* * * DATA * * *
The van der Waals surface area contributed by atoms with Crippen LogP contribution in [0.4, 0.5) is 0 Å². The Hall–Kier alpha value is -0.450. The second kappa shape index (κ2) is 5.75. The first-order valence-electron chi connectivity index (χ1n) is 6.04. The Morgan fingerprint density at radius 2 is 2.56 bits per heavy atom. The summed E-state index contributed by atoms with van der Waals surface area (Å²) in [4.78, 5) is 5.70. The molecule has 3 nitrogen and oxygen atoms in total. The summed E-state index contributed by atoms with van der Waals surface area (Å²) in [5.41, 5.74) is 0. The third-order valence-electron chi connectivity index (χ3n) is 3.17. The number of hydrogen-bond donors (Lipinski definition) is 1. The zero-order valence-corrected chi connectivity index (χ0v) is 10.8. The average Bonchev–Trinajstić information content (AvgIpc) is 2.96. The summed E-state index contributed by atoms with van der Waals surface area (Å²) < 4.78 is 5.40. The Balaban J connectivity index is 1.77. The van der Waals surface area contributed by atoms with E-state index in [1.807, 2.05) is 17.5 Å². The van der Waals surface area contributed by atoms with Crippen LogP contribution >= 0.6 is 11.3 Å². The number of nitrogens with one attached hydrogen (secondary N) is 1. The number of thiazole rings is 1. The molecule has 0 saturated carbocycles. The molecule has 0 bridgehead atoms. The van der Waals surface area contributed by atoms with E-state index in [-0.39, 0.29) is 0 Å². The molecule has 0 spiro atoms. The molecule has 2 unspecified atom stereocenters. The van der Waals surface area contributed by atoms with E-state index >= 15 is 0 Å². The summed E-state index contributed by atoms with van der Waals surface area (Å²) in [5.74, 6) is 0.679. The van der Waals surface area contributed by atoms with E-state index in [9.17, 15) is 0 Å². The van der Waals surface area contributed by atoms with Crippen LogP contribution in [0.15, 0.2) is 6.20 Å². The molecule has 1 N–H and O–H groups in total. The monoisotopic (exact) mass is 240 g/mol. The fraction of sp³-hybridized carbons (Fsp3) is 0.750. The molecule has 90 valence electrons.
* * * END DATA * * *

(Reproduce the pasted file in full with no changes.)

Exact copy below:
The van der Waals surface area contributed by atoms with Crippen LogP contribution in [0.4, 0.5) is 0 Å². The Hall–Kier alpha value is -0.450. The second kappa shape index (κ2) is 5.75. The first-order valence-electron chi connectivity index (χ1n) is 6.04. The Morgan fingerprint density at radius 2 is 2.56 bits per heavy atom. The summed E-state index contributed by atoms with van der Waals surface area (Å²) in [4.78, 5) is 5.70. The molecule has 3 nitrogen and oxygen atoms in total. The summed E-state index contributed by atoms with van der Waals surface area (Å²) in [5.41, 5.74) is 0. The third-order valence-electron chi connectivity index (χ3n) is 3.17. The number of hydrogen-bond donors (Lipinski definition) is 1. The zero-order valence-corrected chi connectivity index (χ0v) is 10.8. The average Bonchev–Trinajstić information content (AvgIpc) is 2.96. The summed E-state index contributed by atoms with van der Waals surface area (Å²) < 4.78 is 5.40. The Balaban J connectivity index is 1.77. The van der Waals surface area contributed by atoms with E-state index in [1.807, 2.05) is 17.5 Å². The van der Waals surface area contributed by atoms with Crippen LogP contribution >= 0.6 is 11.3 Å². The number of nitrogens with one attached hydrogen (secondary N) is 1. The number of thiazole rings is 1. The molecule has 0 saturated carbocycles. The molecule has 0 bridgehead atoms. The van der Waals surface area contributed by atoms with E-state index in [-0.39, 0.29) is 0 Å². The molecule has 0 spiro atoms. The molecule has 2 unspecified atom stereocenters. The van der Waals surface area contributed by atoms with E-state index >= 15 is 0 Å². The summed E-state index contributed by atoms with van der Waals surface area (Å²) in [5.74, 6) is 0.679. The van der Waals surface area contributed by atoms with E-state index in [9.17, 15) is 0 Å². The van der Waals surface area contributed by atoms with Crippen LogP contribution in [0.15, 0.2) is 6.20 Å². The molecule has 1 N–H and O–H groups in total. The monoisotopic (exact) mass is 240 g/mol. The fraction of sp³-hybridized carbons (Fsp3) is 0.750. The molecule has 90 valence electrons.